Ontario Nature Blog

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Tag: conservation (Page 1 of 13)

Your guide to the updated Ontario Reptile and Amphibian Atlas app

Credit: Camille Tremblay Beaulieu

Credit: Camille Tremblay Beaulieu

Spring has sprung and wildlife is on the move. While exploring a natural area, you might find a snake crossing the trail, a turtle basking on a log, or frogs calling. Now you can report this sighting to the Ontario Reptile and Amphibian Atlas (ORAA) using our new and improved app! By harnessing the power of citizen science, you can increase the collective knowledge of herpetofauna to inform conservation science.

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Toronto’s Hidden Gem: Rouge National Park

Deer in Reesor Wetland, Credit: Jim Robb

Deer in Reesor Wetland, Credit: Jim Robb

The Rouge National Park is the 79.1 km2 of publicly owned land that surrounds the Rouge River. This park is situated in close proximity to 20 percent of Canada’s population and is home to more than 1,700 species of flora and fauna.

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Protection for migratory birds must include their habitats

barn swallow; Credit: Noah Cole

barn swallow; Credit: Noah Cole

This year marks two important milestones: Canada celebrates its sesquicentennial, and nature lovers mark the 100th anniversary of the Migratory Birds Convention Act (MBCA). Enacted in 1917, one year after Canada and the United States signed the Migratory Birds Convention – the first international treaty on wildlife conservation – this important legislation is designed to protect at-risk migratory birds. However, unless the stopover and nesting sites these birds depend on are protected, there will be little to celebrate.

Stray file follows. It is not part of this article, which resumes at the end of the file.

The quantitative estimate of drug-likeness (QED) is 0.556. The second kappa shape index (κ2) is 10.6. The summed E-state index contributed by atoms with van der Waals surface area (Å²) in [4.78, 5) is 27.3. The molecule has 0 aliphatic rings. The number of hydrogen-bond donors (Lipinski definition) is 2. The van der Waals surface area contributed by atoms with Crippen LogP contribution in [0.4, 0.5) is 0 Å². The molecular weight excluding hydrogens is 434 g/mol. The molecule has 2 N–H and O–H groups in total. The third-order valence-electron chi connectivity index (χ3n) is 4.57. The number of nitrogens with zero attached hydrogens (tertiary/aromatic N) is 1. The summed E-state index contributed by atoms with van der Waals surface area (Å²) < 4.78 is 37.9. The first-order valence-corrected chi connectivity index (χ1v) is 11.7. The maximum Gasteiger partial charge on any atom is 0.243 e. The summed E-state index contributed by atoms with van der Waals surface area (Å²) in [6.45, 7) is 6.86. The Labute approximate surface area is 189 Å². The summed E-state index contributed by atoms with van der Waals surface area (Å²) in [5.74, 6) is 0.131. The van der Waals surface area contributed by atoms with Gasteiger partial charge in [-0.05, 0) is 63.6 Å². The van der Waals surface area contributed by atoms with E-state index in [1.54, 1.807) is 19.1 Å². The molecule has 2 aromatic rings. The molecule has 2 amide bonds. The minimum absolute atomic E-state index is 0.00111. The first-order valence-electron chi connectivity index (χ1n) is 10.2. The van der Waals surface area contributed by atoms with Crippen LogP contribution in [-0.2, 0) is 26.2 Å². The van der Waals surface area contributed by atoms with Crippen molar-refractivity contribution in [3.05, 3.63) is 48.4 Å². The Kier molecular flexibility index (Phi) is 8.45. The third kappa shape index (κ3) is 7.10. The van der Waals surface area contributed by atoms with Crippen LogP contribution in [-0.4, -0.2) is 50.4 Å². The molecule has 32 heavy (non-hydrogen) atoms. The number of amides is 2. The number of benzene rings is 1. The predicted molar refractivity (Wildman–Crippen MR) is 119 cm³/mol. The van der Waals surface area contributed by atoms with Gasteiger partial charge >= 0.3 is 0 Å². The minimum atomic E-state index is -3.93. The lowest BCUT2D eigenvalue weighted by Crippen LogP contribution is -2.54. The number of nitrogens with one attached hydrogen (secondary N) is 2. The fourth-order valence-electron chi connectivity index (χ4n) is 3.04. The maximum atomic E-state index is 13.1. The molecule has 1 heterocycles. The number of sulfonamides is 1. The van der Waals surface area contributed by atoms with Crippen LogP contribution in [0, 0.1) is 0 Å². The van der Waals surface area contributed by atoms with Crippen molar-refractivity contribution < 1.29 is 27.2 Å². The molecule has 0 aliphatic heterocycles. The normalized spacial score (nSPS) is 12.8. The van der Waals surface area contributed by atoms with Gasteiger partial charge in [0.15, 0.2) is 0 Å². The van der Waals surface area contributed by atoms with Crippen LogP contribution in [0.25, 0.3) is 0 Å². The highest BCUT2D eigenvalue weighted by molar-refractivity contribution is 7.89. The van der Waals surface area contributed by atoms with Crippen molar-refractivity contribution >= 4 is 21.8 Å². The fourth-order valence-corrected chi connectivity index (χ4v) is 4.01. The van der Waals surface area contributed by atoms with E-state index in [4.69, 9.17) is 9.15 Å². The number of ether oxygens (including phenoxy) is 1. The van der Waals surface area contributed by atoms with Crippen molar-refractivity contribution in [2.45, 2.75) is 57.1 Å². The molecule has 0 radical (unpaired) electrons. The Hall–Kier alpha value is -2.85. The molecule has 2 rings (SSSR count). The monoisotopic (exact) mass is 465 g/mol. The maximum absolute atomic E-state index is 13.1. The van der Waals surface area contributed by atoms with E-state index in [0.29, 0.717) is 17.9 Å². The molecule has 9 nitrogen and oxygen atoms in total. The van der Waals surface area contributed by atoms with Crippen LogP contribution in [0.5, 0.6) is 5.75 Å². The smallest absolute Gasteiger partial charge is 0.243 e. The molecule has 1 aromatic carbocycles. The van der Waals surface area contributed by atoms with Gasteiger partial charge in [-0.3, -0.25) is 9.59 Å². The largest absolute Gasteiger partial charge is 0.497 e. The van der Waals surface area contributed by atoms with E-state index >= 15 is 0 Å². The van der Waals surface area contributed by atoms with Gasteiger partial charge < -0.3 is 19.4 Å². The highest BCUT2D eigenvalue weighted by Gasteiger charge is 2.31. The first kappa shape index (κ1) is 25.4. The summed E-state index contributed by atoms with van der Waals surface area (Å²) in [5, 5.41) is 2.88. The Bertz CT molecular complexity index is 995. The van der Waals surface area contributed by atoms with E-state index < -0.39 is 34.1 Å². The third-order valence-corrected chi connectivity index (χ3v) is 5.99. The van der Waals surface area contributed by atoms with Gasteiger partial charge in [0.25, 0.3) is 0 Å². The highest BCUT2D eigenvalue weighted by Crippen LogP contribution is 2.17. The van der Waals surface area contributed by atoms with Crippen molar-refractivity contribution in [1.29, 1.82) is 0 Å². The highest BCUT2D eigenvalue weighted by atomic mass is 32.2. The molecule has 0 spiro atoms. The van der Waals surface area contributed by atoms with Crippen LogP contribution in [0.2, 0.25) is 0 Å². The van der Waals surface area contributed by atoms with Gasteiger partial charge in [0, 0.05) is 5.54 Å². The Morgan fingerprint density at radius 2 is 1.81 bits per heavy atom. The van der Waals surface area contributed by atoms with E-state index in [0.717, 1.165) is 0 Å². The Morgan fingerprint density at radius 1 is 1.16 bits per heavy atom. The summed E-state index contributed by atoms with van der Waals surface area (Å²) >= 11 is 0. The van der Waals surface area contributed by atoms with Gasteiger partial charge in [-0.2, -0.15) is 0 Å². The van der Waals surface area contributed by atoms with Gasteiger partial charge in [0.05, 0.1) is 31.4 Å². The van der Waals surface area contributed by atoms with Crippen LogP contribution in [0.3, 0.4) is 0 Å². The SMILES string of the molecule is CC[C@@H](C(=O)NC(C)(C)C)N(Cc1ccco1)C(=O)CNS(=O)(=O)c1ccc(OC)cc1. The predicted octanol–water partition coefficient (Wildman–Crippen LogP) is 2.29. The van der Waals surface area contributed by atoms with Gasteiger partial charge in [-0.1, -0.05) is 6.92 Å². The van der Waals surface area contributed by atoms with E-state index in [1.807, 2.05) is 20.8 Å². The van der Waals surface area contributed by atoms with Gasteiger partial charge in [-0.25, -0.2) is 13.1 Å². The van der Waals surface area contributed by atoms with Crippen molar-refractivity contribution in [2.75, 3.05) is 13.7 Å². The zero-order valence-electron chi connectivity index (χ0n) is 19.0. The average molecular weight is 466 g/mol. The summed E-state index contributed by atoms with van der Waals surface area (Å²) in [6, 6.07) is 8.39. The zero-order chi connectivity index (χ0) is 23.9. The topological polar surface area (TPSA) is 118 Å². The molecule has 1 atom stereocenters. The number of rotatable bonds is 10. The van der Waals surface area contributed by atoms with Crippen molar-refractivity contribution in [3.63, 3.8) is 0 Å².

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MPP Julia Munro celebrates 15 years of Oak Ridges Moraine protection

Celebrating 15 years of protection for the Oak Ridges Moraine at Queen's Park.

Celebrating 15 years of protection for the Oak Ridges Moraine at Queen’s Park.

On Monday we were honoured to have Julia Munro, MPP from York-Simcoe stand in the provincial legislature to commemorate the 15 anniversary of the Oak Ridges Moraine Conservation Plan.

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At long last, an end to the snapping turtle hunt

Snapping turtle; Credit: Jory Mullen

Credit: Jory Mullen

It has been a long time coming. Alongside our members, supporters, member groups and partners, Ontario Nature spent years trying to convince the Government of Ontario to end the hunting of snapping turtles, a species at risk. And finally, on Friday March 31, the government announced its decision to terminate the hunt. This was the only correct decision in light of irrefutable scientific evidence that snapping turtles cannot be sustainably hunted. Taking just one or two adults from a population on a yearly basis will lead to decline.

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